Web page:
Volume One Special Coverage: Pulling Together While Staying Apart

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Into the Rough

hard times spell end for Hillcrest Golf & Country Club

Luc Anthony

IT AIN’T EASY BEING GREEN. Hillcrest’s tree-lined fairways will soon be replaced by housing.
IT AIN’T EASY BEING GREEN. Hillcrest’s tree-lined fairways will soon be replaced by housing.

A golf course disappeared this summer. Perhaps you noticed, though the best real indicators were the somewhat taller and unkempt grass and one of those red and white “Acquisition Realty & Development” signs near the front of the property, the kind that’s been in front of Woo’s so long that you no longer notice it. That was Hillcrest Golf & Country Club. “Was” is the operative word; as I type and you read this, it is becoming streets and housing.

There were a lucky few who said goodbye to Hillcrest the only way one can to a golf course: playing a final round. A dozen longtime Hillcrest golfers played through in April, even though the course officially closed last year. Now the construction is beginning on senior and residential living places, and you will soon get to drive your car where you once drove your ball.

If you like the notion of additional green space in our society, having acres designated as an all-grass-and-trees play-space seems like environmental progress. You then realize the amount of water and fertilizer and mowing that goes into maintaining a golf course, and perhaps you get second thoughts.

Golf courses have a unique history of development and removal. If you like the notion of additional green space in our society, having acres designated as an all-grass-and-trees play-space seems like environmental progress. You then realize the amount of water and fertilizer and mowing that goes into maintaining a golf course, and perhaps you get second thoughts. Then a developer looks at the land and proposes that the play-space is more valuable with houses; monetarily speaking, there is no question that is true. The golf course gets dug up and paved over, and you raise your kids or spend the sunset of your life on the par-five 13th hole.

I suppose I mourn somewhat for Hillcrest. Green space is getting reduced, and enviro that I am, that is usually a net negative. On the other hand, when that course is located closer in to town as opposed to being in the outer zone of sprawl, this seems a valid trade-off for the inevitable development that is happening all around the Altoona area. To be practical, Hillcrest was losing money and memberships were declining.

The other considerations are the memories, and that is where most look at Hillcrest’s closure with sadness. It was opened in 1926, and even though it was private until a couple of years ago (making it public was a necessary move to keep the course financially viable), many people golfed the course. It was a fine course, stretching long beside Highway 12 and deep down towards Otter Creek. Even though I am not a golfer, I spent a day there each August the past few years for an annual radio station event, and recent years brought me there for the now-defunct Fischers’ on the Green restaurant. The fact that popovers were a stronger draw for me to Hillcrest than putting should give you an idea about my golfing enthusiasm.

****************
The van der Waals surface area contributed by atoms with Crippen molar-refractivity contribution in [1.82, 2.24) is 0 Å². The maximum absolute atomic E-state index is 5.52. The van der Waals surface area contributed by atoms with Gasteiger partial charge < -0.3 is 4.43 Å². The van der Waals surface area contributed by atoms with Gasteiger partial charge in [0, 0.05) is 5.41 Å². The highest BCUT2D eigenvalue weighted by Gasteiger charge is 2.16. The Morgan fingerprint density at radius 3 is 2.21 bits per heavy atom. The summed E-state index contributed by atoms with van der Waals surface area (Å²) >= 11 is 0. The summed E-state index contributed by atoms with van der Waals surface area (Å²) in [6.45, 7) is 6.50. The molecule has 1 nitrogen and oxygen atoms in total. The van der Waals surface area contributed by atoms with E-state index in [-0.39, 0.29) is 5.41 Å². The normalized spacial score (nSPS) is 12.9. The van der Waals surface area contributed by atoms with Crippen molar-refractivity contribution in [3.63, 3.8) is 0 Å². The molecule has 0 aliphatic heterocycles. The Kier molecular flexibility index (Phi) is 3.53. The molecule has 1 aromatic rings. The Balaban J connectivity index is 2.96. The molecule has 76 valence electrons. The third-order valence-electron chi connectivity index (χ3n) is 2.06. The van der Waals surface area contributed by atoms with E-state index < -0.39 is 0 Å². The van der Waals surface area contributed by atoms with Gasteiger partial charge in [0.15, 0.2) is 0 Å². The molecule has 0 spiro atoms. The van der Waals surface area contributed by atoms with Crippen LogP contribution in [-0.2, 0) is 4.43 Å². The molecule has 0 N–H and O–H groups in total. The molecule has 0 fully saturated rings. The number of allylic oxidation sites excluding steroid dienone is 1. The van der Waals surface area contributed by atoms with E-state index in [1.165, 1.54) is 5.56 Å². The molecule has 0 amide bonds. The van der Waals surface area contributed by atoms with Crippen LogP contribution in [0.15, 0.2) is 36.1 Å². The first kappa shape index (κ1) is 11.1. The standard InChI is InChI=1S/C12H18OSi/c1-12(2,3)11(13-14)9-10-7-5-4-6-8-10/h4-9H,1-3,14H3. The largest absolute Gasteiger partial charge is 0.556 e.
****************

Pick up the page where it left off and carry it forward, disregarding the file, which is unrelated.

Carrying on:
I grew up next to a course that suffered a similar fate: the former Lowes Creek Golf Course (now Pine Meadow). Even though I was only a block and a half away, I rarely made the trek up the street. Continually slicing my tee shots into the rough at a 40-degree angle and usually needing five or six putts to get the ball in the hole soured me on the sport. Perhaps doing a lot of standing around on humid days made me desire something more immediate and comfortable; I haven’t hit the links since a jaunt to Hickory Hills in 2000.

I no longer play the game and have only the occasional desire to give it another go, yet I do miss what is now gone. The front nine of Lowes Creek – the half of the course on which I did most of my golfing over the years – became a subdivision while I was away at college in the late ’90s. My first time at Hillcrest was in the summer of ’88 with my new youth golf bag, taking part in a kids’ summer golf program.

Since my enduring memory was accidentally switching one of my then-new clubs with someone else’s iron, you again see why the sport was not meant to be my favorite. However, a memory is still a memory. You may have a memory of a hole-in-one at Hillcrest, or just a beautiful day after the spring thaw finished. Memories that need to make way for that mid-sized sedan. Fore!

Lasker Jewelers
Lasker Jewelers

Pulling Together Partners

The following organizations are currently supporting Volume One’s work in the community during the pandemic:

Lasker Jewelers

L.E. Phillips Memorial Public Library, Eau Claire

Downtown Eau Claire Inc DECI

University of Wisconsin Eau Claire

Pablo Group

Wisconsin Independent Network

Middle West Management

Bon Iver

Royal Credit Union

Silver Spring

Evergreen Surgical

Charter Bank

Chippewa Valley Technical College

The Murty Henriksen Family

The Larry and Marie Past Family

The Dan and Kerry Kincaid Family

Anton and Rae Schilling-Smets

Brady and Jeanne Foust

If your organization is interested in supporting Volume One during this difficult time, nick@volumeone.orgcontact us.